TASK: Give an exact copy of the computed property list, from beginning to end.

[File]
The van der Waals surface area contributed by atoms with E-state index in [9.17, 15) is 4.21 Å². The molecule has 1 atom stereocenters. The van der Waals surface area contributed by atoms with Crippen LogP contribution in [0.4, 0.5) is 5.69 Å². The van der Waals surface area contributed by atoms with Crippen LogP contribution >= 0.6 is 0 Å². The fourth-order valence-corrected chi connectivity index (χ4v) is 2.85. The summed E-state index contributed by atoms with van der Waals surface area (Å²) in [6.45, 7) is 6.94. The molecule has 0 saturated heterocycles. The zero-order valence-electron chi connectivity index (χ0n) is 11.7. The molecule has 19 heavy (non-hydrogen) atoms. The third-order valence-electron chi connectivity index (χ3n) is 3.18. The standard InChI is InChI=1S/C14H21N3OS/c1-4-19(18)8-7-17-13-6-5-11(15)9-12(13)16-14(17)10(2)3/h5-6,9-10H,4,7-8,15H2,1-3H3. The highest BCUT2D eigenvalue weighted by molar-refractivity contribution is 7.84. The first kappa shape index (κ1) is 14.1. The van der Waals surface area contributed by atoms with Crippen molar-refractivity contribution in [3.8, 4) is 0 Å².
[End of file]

The van der Waals surface area contributed by atoms with E-state index in [9.17, 15) is 4.21 Å². The molecule has 1 atom stereocenters. The van der Waals surface area contributed by atoms with Crippen LogP contribution in [0.4, 0.5) is 5.69 Å². The van der Waals surface area contributed by atoms with Crippen LogP contribution >= 0.6 is 0 Å². The fourth-order valence-corrected chi connectivity index (χ4v) is 2.85. The summed E-state index contributed by atoms with van der Waals surface area (Å²) in [6.45, 7) is 6.94. The molecule has 0 saturated heterocycles. The zero-order valence-electron chi connectivity index (χ0n) is 11.7. The molecule has 19 heavy (non-hydrogen) atoms. The third-order valence-electron chi connectivity index (χ3n) is 3.18. The standard InChI is InChI=1S/C14H21N3OS/c1-4-19(18)8-7-17-13-6-5-11(15)9-12(13)16-14(17)10(2)3/h5-6,9-10H,4,7-8,15H2,1-3H3. The highest BCUT2D eigenvalue weighted by molar-refractivity contribution is 7.84. The first kappa shape index (κ1) is 14.1. The van der Waals surface area contributed by atoms with Crippen molar-refractivity contribution in [3.8, 4) is 0 Å².